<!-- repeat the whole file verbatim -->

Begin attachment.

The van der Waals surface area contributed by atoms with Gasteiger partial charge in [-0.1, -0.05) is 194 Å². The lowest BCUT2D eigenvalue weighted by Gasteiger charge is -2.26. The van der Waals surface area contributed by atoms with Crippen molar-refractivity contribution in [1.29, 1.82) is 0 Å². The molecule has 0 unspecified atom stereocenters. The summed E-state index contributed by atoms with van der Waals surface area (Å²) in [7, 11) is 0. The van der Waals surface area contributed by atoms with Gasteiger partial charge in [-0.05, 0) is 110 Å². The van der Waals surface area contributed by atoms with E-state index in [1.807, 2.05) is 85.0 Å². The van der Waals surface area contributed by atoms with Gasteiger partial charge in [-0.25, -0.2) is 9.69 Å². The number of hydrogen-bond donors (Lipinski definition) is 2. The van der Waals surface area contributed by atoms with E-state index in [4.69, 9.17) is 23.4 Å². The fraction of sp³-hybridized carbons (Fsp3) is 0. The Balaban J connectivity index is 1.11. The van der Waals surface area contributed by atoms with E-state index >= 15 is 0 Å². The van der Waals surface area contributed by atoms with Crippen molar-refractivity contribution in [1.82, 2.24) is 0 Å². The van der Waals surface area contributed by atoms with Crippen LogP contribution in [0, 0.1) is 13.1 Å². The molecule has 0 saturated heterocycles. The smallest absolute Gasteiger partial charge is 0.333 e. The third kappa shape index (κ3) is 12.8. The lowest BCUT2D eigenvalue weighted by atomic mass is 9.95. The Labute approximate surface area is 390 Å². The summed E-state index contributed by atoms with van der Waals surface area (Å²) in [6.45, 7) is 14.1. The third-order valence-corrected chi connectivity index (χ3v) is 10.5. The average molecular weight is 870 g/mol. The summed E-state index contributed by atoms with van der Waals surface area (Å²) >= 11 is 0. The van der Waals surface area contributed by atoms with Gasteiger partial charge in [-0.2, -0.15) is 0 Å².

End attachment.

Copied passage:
The van der Waals surface area contributed by atoms with Gasteiger partial charge in [-0.1, -0.05) is 194 Å². The lowest BCUT2D eigenvalue weighted by Gasteiger charge is -2.26. The van der Waals surface area contributed by atoms with Crippen molar-refractivity contribution in [1.29, 1.82) is 0 Å². The molecule has 0 unspecified atom stereocenters. The summed E-state index contributed by atoms with van der Waals surface area (Å²) in [7, 11) is 0. The van der Waals surface area contributed by atoms with Gasteiger partial charge in [-0.05, 0) is 110 Å². The van der Waals surface area contributed by atoms with E-state index in [1.807, 2.05) is 85.0 Å². The van der Waals surface area contributed by atoms with Gasteiger partial charge in [-0.25, -0.2) is 9.69 Å². The number of hydrogen-bond donors (Lipinski definition) is 2. The van der Waals surface area contributed by atoms with E-state index in [4.69, 9.17) is 23.4 Å². The fraction of sp³-hybridized carbons (Fsp3) is 0. The Balaban J connectivity index is 1.11. The van der Waals surface area contributed by atoms with E-state index >= 15 is 0 Å². The van der Waals surface area contributed by atoms with Crippen molar-refractivity contribution in [1.82, 2.24) is 0 Å². The van der Waals surface area contributed by atoms with Crippen LogP contribution in [0, 0.1) is 13.1 Å². The molecule has 0 saturated heterocycles. The smallest absolute Gasteiger partial charge is 0.333 e. The third kappa shape index (κ3) is 12.8. The lowest BCUT2D eigenvalue weighted by atomic mass is 9.95. The Labute approximate surface area is 390 Å². The summed E-state index contributed by atoms with van der Waals surface area (Å²) in [6.45, 7) is 14.1. The third-order valence-corrected chi connectivity index (χ3v) is 10.5. The average molecular weight is 870 g/mol. The summed E-state index contributed by atoms with van der Waals surface area (Å²) >= 11 is 0. The van der Waals surface area contributed by atoms with Gasteiger partial charge in [-0.2, -0.15) is 0 Å².